4) Not many of us in 2011 are still using ball mice, but here is some advice… don’t air dry the mouse ball after using water to clean it. It can cause swelling in some types of balls and inhibit readings in some optical ball mice. This will cause the surface to get rougher and thus dirtier faster. If you do wash it in water make sure it is room temperature and then for a short period immerse it in as pure a isopropyl (rubbing) alcohol as you can get your hands on. Then when you air dry the moisture will fully evaporate.

    You should be careful using isopropyl alcohol when cleaning the bottoms of Optical/Laser mice because some use a set of lenses on the bottom that the isopropyl alcohol can get in and affect the mouses opperation (and cleaning it out is a PAIN).

    5) some monitors have a coating on their screens that is so sensitive you can’t use hard water, warm water, or cold water. If you use water to clean some monitors they require you use room temperature distilled water or no water at all. CHECK YOUR MANUFACTURERS CLEANING INSTRUCTIONS OR YOU CAN VOID YOUR WARRANTY! Most older or mid range monitors are fine but the higher end (and especially also HDTVs being used as a monitor) the more you have to worry about this.

  4. TuneUp

    This is a great article. Obviously we all worry about cleaning what’s actually in our computer to maintain its performance, but a lot of times we forget to physically clean it. These are helpful tips—it’s good to know what kind of cleaning products to use to avoid causing any damage to your computer. It’s a big pet peeve of mine when my keyboard is dirty or has crumbs in between the keys!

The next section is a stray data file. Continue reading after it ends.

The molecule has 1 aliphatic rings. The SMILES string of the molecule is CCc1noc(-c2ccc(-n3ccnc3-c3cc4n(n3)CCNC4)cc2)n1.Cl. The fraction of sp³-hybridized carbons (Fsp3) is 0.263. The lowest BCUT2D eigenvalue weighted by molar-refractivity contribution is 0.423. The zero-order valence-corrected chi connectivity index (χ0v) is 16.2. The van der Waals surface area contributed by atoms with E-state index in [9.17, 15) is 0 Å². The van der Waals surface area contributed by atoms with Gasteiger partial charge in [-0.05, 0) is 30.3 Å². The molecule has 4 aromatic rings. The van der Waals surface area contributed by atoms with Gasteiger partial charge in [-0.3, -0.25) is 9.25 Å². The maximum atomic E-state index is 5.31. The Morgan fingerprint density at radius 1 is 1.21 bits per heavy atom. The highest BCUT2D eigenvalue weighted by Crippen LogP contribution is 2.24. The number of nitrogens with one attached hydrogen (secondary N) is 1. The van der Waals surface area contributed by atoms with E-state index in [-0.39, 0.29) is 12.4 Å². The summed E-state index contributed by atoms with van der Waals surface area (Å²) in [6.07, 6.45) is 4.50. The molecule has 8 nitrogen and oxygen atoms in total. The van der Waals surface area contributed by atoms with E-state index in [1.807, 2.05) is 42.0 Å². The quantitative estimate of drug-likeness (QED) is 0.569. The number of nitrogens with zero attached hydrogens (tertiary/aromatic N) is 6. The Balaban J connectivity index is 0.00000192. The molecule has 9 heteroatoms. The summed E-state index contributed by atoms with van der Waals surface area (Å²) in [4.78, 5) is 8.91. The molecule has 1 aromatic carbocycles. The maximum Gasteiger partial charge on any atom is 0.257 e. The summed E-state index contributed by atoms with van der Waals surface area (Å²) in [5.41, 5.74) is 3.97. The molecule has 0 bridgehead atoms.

5. Chad

    Cleaning up accessories on computer is a great idea, but cleaning up important parts inside the CPU should be done carefully in order to avoid severe damage to the components of the CPU. Anyway, thanks for sharing.

  6. Dave O'Mills

    Thanks for this totally edge advice!

  7. Mick Hansen

    Can’t find any balls on my mouse????

  8. Alan M

    Don’t forget to clean the CPU fan and heat sink. The heat sink will probably look like it is carpeted or covered in felt. I carefuly remove the fan from the heat sink and then use a small soft paint brush and the compressed air to clean between all those tiny fins. Be careful as these fins are also razor sharp. Blood contains salt that can short out stuff. I use the brush and air inside and out. A very soft brush please.
    Depending on how hard it is to remove the fan from the heat sink, it will only take abou 10 – 15 minutes to do a good cleaning. Have fun and be careful………….Alan